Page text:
From Wettest Block to Wickedest City
It was inevitable that the bawdy, alcohol-infused culture of 19th-century Kansas City would draw the ire of social reformers and prohibitionists. The West Bottoms and its cluster of saloons near the state line figured prominently in the controversy, with the 1700 block of West Ninth Street drawing particular notoriety for its rows of drinking establishments and illicit activity.
By the early 1900s, dry advocates had declared that “wettest block” a menace and set their sights on shutting it down.
Local historian John Simonson, the author of Prohibition in Kansas City, Missouri and Paris of the Plains, examines the West Bottoms’ boozy rise, decline during Prohibition, and reboot in Boss Tom Pendergast’s wide-open town of the 1930s. The program is co-presented by the Historic West Bottoms in conjunction with its Heritage Days celebration.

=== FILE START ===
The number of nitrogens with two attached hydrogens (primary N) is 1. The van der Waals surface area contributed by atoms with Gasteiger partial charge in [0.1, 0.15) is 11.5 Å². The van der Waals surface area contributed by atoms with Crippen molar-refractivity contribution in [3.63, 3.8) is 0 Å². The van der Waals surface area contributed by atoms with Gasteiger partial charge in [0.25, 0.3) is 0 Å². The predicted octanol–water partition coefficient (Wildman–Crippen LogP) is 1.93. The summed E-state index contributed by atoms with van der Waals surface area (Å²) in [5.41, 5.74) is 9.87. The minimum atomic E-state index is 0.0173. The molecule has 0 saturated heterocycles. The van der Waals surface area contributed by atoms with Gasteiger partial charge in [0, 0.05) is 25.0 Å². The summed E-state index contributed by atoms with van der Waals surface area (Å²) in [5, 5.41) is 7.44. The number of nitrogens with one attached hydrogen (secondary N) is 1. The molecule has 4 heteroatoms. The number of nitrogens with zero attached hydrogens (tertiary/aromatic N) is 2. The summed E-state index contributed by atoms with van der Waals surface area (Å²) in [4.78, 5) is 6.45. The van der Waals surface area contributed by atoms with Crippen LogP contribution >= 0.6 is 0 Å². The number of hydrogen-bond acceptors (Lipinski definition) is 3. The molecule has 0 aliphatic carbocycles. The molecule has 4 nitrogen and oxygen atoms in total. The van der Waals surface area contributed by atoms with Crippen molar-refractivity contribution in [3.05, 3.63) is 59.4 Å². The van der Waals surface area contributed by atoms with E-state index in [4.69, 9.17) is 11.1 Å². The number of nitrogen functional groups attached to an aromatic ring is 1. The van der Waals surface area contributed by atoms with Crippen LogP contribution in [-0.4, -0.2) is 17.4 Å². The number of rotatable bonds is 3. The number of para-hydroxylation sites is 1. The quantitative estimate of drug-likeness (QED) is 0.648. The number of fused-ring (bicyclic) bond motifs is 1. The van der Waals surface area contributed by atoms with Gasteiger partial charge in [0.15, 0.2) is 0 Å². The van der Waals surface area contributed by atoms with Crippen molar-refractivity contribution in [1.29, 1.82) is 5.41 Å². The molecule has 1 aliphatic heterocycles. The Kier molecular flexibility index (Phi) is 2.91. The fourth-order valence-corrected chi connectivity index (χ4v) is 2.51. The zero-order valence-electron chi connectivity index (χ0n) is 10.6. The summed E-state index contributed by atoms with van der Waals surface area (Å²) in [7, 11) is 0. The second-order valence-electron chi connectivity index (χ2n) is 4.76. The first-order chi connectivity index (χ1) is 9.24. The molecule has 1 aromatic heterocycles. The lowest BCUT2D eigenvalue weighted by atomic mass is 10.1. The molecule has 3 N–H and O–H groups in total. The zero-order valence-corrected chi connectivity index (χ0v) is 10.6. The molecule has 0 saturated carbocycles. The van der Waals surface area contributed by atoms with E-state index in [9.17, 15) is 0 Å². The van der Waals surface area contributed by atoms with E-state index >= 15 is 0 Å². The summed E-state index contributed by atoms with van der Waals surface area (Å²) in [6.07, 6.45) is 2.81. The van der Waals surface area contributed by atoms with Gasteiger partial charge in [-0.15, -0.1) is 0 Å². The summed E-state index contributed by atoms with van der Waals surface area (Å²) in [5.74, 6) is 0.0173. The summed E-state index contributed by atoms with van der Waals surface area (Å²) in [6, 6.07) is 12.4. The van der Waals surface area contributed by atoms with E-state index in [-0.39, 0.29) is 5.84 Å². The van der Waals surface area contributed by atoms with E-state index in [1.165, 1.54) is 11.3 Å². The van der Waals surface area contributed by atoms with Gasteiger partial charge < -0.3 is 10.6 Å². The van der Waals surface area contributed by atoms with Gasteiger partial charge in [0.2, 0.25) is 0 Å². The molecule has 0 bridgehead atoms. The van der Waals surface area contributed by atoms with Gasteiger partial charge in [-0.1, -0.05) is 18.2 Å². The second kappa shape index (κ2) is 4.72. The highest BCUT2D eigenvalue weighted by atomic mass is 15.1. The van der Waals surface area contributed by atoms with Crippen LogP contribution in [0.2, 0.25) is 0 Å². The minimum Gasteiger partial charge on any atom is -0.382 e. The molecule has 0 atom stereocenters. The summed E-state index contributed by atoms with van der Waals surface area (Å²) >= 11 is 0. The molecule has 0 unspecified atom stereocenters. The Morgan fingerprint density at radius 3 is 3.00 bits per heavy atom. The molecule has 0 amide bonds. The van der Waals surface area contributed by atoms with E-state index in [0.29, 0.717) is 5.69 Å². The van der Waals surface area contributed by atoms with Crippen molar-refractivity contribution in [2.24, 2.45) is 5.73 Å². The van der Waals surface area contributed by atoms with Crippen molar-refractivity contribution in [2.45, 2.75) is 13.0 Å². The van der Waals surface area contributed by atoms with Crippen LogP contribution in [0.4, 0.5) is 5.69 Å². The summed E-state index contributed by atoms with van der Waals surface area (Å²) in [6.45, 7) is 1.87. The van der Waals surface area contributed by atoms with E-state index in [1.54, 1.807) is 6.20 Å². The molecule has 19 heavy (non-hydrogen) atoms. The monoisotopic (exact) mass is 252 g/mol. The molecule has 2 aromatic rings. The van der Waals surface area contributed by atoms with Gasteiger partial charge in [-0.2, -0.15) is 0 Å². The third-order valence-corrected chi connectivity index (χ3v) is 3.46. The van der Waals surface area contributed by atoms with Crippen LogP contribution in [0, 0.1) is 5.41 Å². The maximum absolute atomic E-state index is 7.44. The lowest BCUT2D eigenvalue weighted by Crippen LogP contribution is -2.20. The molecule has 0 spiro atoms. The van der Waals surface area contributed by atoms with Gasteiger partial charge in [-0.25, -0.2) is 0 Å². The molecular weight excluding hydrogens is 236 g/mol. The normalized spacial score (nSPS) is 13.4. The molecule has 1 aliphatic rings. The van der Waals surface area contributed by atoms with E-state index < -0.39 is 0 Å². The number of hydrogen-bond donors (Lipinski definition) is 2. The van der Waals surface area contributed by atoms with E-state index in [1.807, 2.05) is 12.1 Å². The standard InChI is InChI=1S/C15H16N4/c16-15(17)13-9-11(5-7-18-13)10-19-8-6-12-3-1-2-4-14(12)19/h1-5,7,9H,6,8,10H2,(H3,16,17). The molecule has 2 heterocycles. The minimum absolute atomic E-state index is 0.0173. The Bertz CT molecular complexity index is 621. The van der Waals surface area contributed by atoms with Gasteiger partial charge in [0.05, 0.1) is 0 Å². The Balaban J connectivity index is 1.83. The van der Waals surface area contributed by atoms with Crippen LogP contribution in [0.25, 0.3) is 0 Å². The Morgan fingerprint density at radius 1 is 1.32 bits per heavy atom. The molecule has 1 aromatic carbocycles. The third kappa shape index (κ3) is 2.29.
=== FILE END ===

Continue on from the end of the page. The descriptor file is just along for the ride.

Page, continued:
Watch the presentation live online at YouTube.com/kclibrary.